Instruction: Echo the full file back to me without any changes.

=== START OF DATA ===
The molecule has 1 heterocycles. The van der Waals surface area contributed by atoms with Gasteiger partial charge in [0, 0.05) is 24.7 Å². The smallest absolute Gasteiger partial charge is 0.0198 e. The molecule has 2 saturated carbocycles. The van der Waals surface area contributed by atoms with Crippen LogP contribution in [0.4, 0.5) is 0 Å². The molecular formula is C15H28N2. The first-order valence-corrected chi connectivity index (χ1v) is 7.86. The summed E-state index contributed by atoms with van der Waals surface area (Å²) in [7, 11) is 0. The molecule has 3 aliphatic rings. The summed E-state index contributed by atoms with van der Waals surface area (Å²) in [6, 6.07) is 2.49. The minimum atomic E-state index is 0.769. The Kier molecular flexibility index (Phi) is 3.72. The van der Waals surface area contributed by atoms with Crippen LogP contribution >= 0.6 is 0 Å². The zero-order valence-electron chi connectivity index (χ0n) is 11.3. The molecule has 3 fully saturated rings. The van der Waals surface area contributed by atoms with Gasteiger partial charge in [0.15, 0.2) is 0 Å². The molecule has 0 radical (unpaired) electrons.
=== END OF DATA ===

The molecule has 1 heterocycles. The van der Waals surface area contributed by atoms with Gasteiger partial charge in [0, 0.05) is 24.7 Å². The smallest absolute Gasteiger partial charge is 0.0198 e. The molecule has 2 saturated carbocycles. The van der Waals surface area contributed by atoms with Crippen LogP contribution in [0.4, 0.5) is 0 Å². The molecular formula is C15H28N2. The first-order valence-corrected chi connectivity index (χ1v) is 7.86. The summed E-state index contributed by atoms with van der Waals surface area (Å²) in [7, 11) is 0. The molecule has 3 aliphatic rings. The summed E-state index contributed by atoms with van der Waals surface area (Å²) in [6, 6.07) is 2.49. The minimum atomic E-state index is 0.769. The Kier molecular flexibility index (Phi) is 3.72. The van der Waals surface area contributed by atoms with Crippen LogP contribution >= 0.6 is 0 Å². The zero-order valence-electron chi connectivity index (χ0n) is 11.3. The molecule has 3 fully saturated rings. The van der Waals surface area contributed by atoms with Gasteiger partial charge in [0.15, 0.2) is 0 Å². The molecule has 0 radical (unpaired) electrons.